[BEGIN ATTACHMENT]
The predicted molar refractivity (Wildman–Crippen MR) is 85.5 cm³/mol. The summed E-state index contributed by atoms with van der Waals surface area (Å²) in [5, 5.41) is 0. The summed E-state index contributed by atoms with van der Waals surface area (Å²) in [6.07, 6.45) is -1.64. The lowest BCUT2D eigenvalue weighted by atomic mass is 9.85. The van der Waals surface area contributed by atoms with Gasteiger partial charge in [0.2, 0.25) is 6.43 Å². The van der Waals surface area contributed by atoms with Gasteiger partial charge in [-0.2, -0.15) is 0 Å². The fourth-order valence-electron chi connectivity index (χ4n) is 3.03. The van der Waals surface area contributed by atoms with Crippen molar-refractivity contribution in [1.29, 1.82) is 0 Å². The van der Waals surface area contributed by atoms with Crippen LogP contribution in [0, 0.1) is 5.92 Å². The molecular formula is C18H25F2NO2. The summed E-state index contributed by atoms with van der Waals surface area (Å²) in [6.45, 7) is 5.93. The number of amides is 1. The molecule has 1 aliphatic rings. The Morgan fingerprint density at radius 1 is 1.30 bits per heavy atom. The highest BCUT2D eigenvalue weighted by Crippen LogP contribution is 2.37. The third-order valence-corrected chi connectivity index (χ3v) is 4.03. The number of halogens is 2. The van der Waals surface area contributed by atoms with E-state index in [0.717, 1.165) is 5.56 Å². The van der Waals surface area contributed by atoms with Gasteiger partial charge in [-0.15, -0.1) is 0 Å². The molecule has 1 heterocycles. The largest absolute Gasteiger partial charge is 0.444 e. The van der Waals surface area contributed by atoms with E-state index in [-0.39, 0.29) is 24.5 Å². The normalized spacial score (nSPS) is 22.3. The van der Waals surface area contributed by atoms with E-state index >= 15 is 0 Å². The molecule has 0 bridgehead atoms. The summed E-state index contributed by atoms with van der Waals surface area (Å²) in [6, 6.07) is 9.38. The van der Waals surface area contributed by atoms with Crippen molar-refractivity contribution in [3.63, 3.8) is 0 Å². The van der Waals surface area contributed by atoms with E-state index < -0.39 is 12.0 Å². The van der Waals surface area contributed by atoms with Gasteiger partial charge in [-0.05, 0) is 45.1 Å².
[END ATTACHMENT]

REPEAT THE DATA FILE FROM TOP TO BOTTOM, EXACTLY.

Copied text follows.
The predicted molar refractivity (Wildman–Crippen MR) is 85.5 cm³/mol. The summed E-state index contributed by atoms with van der Waals surface area (Å²) in [5, 5.41) is 0. The summed E-state index contributed by atoms with van der Waals surface area (Å²) in [6.07, 6.45) is -1.64. The lowest BCUT2D eigenvalue weighted by atomic mass is 9.85. The van der Waals surface area contributed by atoms with Gasteiger partial charge in [0.2, 0.25) is 6.43 Å². The van der Waals surface area contributed by atoms with Gasteiger partial charge in [-0.2, -0.15) is 0 Å². The fourth-order valence-electron chi connectivity index (χ4n) is 3.03. The van der Waals surface area contributed by atoms with Crippen molar-refractivity contribution in [1.29, 1.82) is 0 Å². The van der Waals surface area contributed by atoms with Crippen LogP contribution in [0, 0.1) is 5.92 Å². The molecular formula is C18H25F2NO2. The summed E-state index contributed by atoms with van der Waals surface area (Å²) in [6.45, 7) is 5.93. The number of amides is 1. The molecule has 1 aliphatic rings. The Morgan fingerprint density at radius 1 is 1.30 bits per heavy atom. The highest BCUT2D eigenvalue weighted by Crippen LogP contribution is 2.37. The third-order valence-corrected chi connectivity index (χ3v) is 4.03. The number of halogens is 2. The van der Waals surface area contributed by atoms with E-state index in [0.717, 1.165) is 5.56 Å². The van der Waals surface area contributed by atoms with Gasteiger partial charge in [-0.15, -0.1) is 0 Å². The molecule has 1 heterocycles. The largest absolute Gasteiger partial charge is 0.444 e. The van der Waals surface area contributed by atoms with E-state index in [-0.39, 0.29) is 24.5 Å². The normalized spacial score (nSPS) is 22.3. The van der Waals surface area contributed by atoms with E-state index >= 15 is 0 Å². The molecule has 0 bridgehead atoms. The summed E-state index contributed by atoms with van der Waals surface area (Å²) in [6, 6.07) is 9.38. The van der Waals surface area contributed by atoms with Crippen molar-refractivity contribution in [3.63, 3.8) is 0 Å². The van der Waals surface area contributed by atoms with E-state index < -0.39 is 12.0 Å². The van der Waals surface area contributed by atoms with Gasteiger partial charge in [-0.05, 0) is 45.1 Å².